Generally, awards are given based on not having a recordable incident. This may potentially encourage underreporting of accidents. Workers may engage in unsafe behavior, not get injured and get rewarded for unsafe practices. More importantly, the program does not provide management with information that will assist them in identifying unsafe behavior and so fail to deploying appropriate interventions that result in changing existing practices.

Behavior-Based Safety (BBS) fosters and sustains safe behavior
This myth focuses on changing the worker’s behavior while ignoring the role of management's and management systems' influence on the perception and choices workers make impacting their behavior. Where misalignment exists in operational systems, practices, and procedures, workers may encounter task production demands which may only be achievable by engaging in at risk behavior. So, for BBS to work effectively, there needs to be an assessment of systems and management's influence on the choices the workers make that may be contrary to behavioral program expectations.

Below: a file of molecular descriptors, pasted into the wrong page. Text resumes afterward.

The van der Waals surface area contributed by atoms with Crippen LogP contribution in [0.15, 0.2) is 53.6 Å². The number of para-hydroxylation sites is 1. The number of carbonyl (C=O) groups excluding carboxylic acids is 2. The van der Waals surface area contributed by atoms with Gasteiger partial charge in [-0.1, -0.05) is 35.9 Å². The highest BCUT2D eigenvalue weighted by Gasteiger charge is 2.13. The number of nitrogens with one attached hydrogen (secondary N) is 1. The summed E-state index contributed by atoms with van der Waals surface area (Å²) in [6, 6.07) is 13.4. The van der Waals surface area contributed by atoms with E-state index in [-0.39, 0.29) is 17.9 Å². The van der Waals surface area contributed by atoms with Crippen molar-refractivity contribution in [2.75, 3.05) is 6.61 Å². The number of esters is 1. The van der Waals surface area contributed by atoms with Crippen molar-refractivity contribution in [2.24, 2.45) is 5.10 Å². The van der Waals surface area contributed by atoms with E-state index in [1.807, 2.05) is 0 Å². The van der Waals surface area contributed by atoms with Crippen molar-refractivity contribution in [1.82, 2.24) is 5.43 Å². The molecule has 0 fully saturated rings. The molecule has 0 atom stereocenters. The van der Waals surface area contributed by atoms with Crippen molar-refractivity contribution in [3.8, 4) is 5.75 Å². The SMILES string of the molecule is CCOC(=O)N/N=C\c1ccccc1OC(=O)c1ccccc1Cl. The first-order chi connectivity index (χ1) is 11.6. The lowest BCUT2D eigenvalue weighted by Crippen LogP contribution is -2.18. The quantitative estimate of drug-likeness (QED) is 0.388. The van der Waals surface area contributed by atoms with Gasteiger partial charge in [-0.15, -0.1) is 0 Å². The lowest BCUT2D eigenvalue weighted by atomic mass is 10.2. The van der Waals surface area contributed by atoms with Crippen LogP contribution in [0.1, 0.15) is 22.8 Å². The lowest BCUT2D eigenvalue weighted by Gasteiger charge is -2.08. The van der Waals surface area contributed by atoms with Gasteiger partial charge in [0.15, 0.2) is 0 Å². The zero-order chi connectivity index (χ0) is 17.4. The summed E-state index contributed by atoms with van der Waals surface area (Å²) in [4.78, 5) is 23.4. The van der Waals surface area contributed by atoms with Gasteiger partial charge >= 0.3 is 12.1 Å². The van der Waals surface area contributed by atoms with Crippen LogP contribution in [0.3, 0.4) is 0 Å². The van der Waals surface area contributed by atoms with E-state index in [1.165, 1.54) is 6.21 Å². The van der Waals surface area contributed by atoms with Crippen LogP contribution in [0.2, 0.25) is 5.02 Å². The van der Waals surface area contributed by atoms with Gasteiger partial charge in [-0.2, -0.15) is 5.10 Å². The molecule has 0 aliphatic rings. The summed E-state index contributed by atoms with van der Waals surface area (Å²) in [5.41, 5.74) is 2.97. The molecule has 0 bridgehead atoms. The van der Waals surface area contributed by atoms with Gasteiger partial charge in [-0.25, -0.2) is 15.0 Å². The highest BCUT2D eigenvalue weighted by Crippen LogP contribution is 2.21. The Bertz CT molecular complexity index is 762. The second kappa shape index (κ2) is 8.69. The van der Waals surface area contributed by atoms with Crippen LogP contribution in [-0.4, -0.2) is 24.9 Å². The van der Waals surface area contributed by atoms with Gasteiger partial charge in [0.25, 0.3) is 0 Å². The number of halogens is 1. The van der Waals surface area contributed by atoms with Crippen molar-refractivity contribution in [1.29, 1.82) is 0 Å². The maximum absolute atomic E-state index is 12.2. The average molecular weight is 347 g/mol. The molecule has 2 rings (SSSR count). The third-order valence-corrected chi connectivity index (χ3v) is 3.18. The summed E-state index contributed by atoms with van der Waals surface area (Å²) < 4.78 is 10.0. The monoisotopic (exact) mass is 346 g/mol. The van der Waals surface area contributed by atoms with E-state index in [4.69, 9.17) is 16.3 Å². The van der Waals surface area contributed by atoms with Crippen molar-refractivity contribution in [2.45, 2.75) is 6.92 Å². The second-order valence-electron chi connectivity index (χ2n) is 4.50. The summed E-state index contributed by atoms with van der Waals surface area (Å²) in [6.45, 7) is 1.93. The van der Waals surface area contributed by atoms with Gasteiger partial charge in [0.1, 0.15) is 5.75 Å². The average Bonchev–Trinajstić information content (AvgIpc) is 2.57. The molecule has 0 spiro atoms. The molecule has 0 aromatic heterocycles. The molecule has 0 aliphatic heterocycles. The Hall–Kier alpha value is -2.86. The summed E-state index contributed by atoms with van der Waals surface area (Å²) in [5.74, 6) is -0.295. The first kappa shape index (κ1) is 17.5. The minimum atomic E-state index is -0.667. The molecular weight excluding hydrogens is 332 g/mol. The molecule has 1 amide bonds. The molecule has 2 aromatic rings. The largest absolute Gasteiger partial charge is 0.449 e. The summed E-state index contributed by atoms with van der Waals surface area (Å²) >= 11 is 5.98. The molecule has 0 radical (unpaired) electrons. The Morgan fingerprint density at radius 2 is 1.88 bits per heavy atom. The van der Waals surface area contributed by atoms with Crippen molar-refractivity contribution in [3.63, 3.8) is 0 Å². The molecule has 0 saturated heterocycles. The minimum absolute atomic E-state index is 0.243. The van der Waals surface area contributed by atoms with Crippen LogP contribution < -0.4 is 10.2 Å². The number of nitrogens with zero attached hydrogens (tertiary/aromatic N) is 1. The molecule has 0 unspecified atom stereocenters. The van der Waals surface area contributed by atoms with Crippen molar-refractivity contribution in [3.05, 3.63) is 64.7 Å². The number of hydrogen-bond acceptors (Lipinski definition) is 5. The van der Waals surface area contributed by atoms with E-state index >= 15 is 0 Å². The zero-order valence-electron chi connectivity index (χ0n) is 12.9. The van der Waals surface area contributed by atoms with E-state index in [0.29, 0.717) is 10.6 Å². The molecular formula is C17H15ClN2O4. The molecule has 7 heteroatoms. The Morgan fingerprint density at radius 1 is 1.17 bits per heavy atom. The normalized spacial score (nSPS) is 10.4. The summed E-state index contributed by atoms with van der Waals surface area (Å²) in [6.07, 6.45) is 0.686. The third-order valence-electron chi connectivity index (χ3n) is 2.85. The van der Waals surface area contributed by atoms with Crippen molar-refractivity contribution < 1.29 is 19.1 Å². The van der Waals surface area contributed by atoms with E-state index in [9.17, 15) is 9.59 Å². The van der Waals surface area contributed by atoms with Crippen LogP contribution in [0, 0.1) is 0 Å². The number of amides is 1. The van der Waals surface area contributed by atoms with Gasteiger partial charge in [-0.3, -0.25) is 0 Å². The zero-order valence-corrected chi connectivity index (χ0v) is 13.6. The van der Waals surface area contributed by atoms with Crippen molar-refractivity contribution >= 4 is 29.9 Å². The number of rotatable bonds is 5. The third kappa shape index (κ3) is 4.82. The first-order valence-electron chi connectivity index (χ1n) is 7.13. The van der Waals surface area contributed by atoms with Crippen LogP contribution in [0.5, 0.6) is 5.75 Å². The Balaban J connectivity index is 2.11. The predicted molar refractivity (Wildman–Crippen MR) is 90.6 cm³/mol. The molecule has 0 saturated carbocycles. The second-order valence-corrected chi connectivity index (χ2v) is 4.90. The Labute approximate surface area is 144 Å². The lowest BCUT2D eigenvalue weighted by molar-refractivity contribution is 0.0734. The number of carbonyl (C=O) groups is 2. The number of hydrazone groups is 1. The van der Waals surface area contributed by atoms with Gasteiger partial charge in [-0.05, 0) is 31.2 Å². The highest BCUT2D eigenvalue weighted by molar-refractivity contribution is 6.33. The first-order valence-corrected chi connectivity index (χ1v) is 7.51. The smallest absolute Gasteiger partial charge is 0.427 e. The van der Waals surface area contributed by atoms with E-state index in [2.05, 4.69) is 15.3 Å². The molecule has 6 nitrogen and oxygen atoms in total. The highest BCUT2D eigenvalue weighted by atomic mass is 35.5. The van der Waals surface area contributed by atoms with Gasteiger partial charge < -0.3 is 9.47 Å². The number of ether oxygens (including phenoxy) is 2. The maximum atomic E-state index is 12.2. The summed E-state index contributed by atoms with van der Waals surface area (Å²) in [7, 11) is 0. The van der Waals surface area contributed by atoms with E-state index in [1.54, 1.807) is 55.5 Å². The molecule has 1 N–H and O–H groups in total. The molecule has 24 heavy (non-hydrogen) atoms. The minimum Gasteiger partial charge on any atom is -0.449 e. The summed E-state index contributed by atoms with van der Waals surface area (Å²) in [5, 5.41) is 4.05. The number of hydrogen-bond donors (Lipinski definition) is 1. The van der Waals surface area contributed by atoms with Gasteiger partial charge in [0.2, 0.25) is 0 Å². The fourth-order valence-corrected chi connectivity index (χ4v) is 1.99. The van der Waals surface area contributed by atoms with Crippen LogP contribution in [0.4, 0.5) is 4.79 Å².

Inspections and audits will uncover most hazards and risks of injury
The safety manager may spend a couple of hours inspect the job maybe once a week and observe a particular worker a fraction of that time. In a week that worker may spend 40 or more hours working. In this example the worker may be working unsafely almost all the time with almost no safety intervention, making such as statement wishful thinking.

Progressive punishment ensures safety compliance
Punishing a worker for noncompliance does not necessarily improve their behavior. At best punishment may temporarily accomplish compliance. Punishment should be an option of last resort. The most effective way to achieve compliance or promote desired behavior is for it to be self-directed.

Safety training is a leading safety indicator
The training sign-in sheet provides proof of attend and not much else. For training to be effective, an evaluation has to be made as to what knowledge, if any, a particular worker is deficient in. Then there needs to be an assessment of what the content of the training material ought to be, selection of the method of presentation, a confirmation of the understanding of the material, and a verification that the information was relevant to the work being done and that the trainees are utilizing the information and using it effectively in their following work practices.

Workers need refresher training to keep the focus on safe work practices